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    Jun 2011
    7w6 sx/sp


    I have many thoughts on this interesting topic, and I hope that I can crystallize them here without offending anyone. Everyone has a unique history, and everyone - whether male or female - is different. While knowing that generalizations can be inherently dangerous, we nonetheless find patterns while examining our experiences, and we learn what tends to work for us in relationships.

    I'm one of those women who has a more difficult time getting along with other women. I don't identify as a tomboy, either. I'm still very aware of the social and biological differences between myself and my guy friends, and while I can relate to them at least better than I relate to women, I know those differences will always be present. With female friends, however, I have often struggled to maintain identification at all. There are several reasons for this, and the negative experiences of my adolescence have almost certainly augmented the interpersonal distance on some level.

    My elementary, middle, and high school years were, for lack of a better word, horrible. The bullying began when I was in first grade, and while some eras were worse than others, it remained a consistent factor throughout my childhood and teenage years. This torment, whether by coincidence or not, was perpetrated exclusively by the other girls. When I was six years old, I couldn't understand why this was happening; I only knew that it was, and that it hurt. It began with name-calling, social exclusion, etc., but soon escalated to the theft of my personal property and the orchestration of pranks intended to publicly humiliate me. I knew a completely different group of girls by the time I reached high school, but things had not improved much. I regularly received hate mail, which dissected and ridiculed my personality, sometimes outright encouraging me to kill myself. I began to spend most of my time in the counselor's office. Sometimes I skipped school when I couldn't work up the mental stamina to endure it. Eventually, I ended up in professional therapy. I had one loyal friend, and yes, he was a boy. (We are still friends to this day.)

    I've been able to do a lot of healing in the six years between then and now, but I'm still a little wary of new women. It's not that I immediately dislike them or have no desire to befriend them; it simply takes more time and effort to build trust and become comfortable around them (as compared to men). At the same time, if a woman complains about difficulty or drama with other women, I will not dismiss her. There is always a chance that the issues could be very serious, and she may be in great need of someone to talk to.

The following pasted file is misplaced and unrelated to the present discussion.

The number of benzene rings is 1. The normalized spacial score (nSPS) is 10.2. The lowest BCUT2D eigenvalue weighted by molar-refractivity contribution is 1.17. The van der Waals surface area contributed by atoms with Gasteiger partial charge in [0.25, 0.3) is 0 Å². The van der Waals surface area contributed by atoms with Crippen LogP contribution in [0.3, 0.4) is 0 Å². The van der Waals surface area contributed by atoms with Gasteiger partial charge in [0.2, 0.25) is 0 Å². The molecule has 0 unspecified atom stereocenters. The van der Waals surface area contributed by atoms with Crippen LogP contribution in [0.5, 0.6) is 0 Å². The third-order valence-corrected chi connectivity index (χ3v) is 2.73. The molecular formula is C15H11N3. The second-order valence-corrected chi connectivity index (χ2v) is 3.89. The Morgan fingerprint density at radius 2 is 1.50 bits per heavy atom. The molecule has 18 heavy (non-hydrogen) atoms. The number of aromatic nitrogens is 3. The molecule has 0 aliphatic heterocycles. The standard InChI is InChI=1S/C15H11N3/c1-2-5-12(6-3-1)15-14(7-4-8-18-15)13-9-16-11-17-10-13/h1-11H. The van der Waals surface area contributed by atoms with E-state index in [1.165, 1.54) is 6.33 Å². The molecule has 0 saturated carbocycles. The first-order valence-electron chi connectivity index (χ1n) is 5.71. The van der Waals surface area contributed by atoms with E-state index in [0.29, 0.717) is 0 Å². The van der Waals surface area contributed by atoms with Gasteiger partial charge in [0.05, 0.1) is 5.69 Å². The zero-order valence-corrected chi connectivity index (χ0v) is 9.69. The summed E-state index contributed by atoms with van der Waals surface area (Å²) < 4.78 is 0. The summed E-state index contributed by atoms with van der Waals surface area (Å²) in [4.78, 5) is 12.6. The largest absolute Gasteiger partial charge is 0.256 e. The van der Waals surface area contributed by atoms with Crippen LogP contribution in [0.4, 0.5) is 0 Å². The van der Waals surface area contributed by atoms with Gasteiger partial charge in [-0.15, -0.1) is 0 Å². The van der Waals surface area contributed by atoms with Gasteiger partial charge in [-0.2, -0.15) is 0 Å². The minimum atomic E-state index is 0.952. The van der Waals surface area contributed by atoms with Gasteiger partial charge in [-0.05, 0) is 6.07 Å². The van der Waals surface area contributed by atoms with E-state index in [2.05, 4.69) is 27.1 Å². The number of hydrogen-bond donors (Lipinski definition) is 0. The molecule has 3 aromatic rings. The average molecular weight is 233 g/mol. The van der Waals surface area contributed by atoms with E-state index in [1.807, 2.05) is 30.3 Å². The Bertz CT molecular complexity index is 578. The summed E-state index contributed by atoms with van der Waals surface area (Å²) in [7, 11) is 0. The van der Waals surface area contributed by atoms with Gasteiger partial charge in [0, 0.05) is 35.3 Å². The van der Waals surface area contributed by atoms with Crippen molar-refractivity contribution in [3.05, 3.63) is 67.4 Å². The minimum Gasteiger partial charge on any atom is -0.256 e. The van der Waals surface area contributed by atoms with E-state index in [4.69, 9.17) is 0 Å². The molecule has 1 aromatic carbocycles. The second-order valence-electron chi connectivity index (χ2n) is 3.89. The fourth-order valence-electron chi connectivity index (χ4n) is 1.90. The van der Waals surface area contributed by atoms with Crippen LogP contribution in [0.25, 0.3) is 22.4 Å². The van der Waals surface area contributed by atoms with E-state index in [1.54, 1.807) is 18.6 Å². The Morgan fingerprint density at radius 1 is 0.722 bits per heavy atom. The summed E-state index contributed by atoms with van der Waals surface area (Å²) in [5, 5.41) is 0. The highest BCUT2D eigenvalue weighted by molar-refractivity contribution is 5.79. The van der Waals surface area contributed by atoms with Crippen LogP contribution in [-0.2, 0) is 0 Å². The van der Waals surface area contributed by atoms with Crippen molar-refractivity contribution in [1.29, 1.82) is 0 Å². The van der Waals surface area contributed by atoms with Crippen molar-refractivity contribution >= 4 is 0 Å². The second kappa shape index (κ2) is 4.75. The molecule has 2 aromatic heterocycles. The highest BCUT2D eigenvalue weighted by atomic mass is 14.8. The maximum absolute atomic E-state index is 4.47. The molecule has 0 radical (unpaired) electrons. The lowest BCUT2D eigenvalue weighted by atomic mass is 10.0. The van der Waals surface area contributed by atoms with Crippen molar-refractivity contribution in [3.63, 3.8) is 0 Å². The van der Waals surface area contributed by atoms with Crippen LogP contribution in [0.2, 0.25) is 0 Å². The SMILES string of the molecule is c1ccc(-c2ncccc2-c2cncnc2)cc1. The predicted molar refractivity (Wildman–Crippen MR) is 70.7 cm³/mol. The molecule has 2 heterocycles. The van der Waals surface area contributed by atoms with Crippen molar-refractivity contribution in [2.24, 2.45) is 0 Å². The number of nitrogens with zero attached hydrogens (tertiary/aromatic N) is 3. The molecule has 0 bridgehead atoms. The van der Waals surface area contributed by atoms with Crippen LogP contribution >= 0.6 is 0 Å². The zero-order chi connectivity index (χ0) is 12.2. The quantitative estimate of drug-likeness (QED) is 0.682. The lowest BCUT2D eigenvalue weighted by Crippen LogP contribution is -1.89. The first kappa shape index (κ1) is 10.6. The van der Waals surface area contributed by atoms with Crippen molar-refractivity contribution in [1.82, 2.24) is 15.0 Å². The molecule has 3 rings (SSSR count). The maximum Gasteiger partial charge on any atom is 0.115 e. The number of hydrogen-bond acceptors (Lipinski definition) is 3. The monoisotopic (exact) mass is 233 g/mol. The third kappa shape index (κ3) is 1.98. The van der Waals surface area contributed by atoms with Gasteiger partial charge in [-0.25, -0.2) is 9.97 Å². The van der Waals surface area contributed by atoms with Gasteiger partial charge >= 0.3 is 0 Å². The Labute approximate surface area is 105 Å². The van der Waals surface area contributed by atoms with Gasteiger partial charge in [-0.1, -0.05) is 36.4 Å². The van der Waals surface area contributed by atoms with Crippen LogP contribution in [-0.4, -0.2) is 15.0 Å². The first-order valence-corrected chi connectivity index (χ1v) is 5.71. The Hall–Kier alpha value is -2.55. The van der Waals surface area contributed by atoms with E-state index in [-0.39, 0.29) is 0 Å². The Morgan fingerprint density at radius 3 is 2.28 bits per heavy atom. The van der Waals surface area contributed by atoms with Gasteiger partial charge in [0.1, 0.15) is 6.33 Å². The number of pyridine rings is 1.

Okay - now I need to move away from the heavy stuff.

    I think people tend to forge closer relationships over shared interests, tastes, and experiences. Most of my tastes and interests are not stereotypically feminine. I'm not remotely suggesting that all women like romantic comedies, makeovers, and gossip rags, but I personally don't care for any of those items and therefore should not be expected to prefer the company of someone who is a stereotypical girly-girl. It has simply been trickier to find female buddies who enjoy the same things I do. Again, I'm not saying those girls don't exist; I just haven't met them, and it has consequently been easier to connect with guys over these activities. One of my guy pals couldn't get a night off work when we had planned to go to a hockey game (for which I already had tickets), so I dragged a female friend along instead. It was a bad experience for both of us.

    Then there's the matter of clashing perspectives. In particular, my views on relationships and sex tend to contrast quite a bit from the opinions of my female friends. We can still get along, but it's hard for either party to discuss certain issues without raising eyebrows or making the other person feel judged in some way. Again, my guy friends actually empathize with my perspectives more often than not.

    And yes, there are absolutely differences between a man-man friendship and the friendship maintained by a man and myself. Sometimes the relationship does indeed shift from platonic to romantic. We're both adults, and these things can and do happen. It's nobody's fault. In fact, this is just about the only way I can cultivate a meaningful romantic interest in someone - by being friends first. My boyfriend and I were friends for about six months before we acknowledged our chemistry. On the other hand, it can be difficult to discourage a friend you're not interested in, or to swallow feelings when they're not reciprocated. With a strong bond and mutual respect, however, this doesn't have to be insurmountable.

    Gender role fulfillment crops up every so often too, which serves as a reminder that I'm not "one of the guys." One of my friends is a total bro on the surface, but he always looks out for me whenever we (and a couple of other male friends) go out for drinks. He tends to watch when other guys approach me, and steps in if they behave inappropriately.

    Ultimately, we all bring individual personalities and experiences to the table, and not all of us are going to prefer the same things. I've unfortunately had to make some generalizations in order to illustrate my viewpoints here, but I believe that gender is not a neat, clean, black and white concept. There are girls who enjoy sports and men who care about fashion, girls who dislike talking about their emotions and men who can't get enough of it. I'm only reporting what has been true for myself, so that I can explain why I seem to prefer the company of men.

    tl;dr: The expression of one's frustration with other women need not necessarily be a sign of misogyny, immaturity, insecurity, projection, or low self-esteem. To automatically dismiss it as such seems lazy, in my opinion.
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  4. #34
    now! in shell form Array INA's Avatar
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    Jun 2008


    Quote Originally Posted by onemoretime View Post
    Yeah, it's usually mommy issues being projected onto other women.
    Yes. I think girls' school helped to save me from this fate.